It’s likely that The Cruciform Mark played a part in Riccardo Stephens being offered initiation into the Order of the Golden Dawn. At least one GD member living in Edinburgh when it was published read it soon after it came out:

Light: Journal of Psychical, Occult and Mystical Research volume 16 January-December 1896. Published for its proprietors (ultimately the London Spiritualist Alliance) at 2 Duke St Adelphi. Though Light did not normally review fiction, Isabel de Steiger managed to sneak a review of The Cruciform Mark into the issue of Sat 16 May 1896 p237 in one of her regular letters to the magazine. She did so on the grounds that the use of hypnotism was a large part of the plot; and for its description of what she said was a “magical ceremony”.

Its occultism was also noticed by W T Stead and mentioned in his occult magazine Borderland 1896 p242.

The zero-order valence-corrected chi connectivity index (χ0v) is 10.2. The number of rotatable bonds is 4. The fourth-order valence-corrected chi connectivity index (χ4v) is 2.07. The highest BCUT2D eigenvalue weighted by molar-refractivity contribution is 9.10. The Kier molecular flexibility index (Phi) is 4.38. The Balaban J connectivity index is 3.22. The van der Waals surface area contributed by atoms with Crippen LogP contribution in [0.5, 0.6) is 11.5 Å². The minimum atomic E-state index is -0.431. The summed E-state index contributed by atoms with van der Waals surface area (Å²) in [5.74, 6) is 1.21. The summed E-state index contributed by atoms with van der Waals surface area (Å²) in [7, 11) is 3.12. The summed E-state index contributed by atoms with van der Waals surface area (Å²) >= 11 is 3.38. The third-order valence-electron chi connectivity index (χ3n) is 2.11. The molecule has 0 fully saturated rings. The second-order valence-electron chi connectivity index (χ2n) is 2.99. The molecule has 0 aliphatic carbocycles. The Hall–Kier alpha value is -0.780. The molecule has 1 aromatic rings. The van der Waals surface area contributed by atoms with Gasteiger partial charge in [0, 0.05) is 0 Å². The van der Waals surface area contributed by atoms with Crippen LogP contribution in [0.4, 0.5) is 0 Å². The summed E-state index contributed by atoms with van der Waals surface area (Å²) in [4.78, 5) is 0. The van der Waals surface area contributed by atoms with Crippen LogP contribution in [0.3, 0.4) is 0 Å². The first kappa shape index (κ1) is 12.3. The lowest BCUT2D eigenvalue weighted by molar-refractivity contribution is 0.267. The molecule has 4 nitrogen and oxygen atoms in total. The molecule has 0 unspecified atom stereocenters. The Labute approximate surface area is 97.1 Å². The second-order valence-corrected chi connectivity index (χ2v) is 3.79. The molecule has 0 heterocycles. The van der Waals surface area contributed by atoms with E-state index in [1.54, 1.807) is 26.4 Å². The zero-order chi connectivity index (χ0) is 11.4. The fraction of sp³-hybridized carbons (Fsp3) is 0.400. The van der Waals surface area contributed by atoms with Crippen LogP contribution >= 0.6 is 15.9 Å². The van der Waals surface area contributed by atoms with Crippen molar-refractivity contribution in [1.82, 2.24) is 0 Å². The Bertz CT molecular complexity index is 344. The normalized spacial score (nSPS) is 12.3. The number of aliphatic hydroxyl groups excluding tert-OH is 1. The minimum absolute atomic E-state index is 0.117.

?1896 ?1898 Conversations with Mrs De La Rue Smythe

Westminster Gazette.

In Literature volume 3 1898 p86 these were described as “a series of articles or conversations” rather than a fiction work. They were linked by the characters: a Dr Tregenna who went to tea with Mrs De La Rue Smythe and encouraged her to give her opinions on topics of the day, including the position of women; the duties of the upper classes, and education of the masses and the place of art in life. In 1898 some at least of them were published in book form.

1897 Your Health and How to Keep It. For Boys and Others

London: National Sunday School Union.

1897 Mr Peters. [A Novel]

London: Bliss, Sands and Co. With illustrations by E M Ashe.

There’s a wiki on Edmund Marion Ashe: 1867-1941, born New York city and always working in the US. Illustration work for Harper’s Magazine and Scribner’s Magazine amongst others. Artist-correspondent at the White House for a number of New York publications, 1896-1909. Watercolours of Gibson girls, c 1900. Posters, World War 1.

1898 The Prince and the Undertaker, and What They Undertook

London: Sands and Co.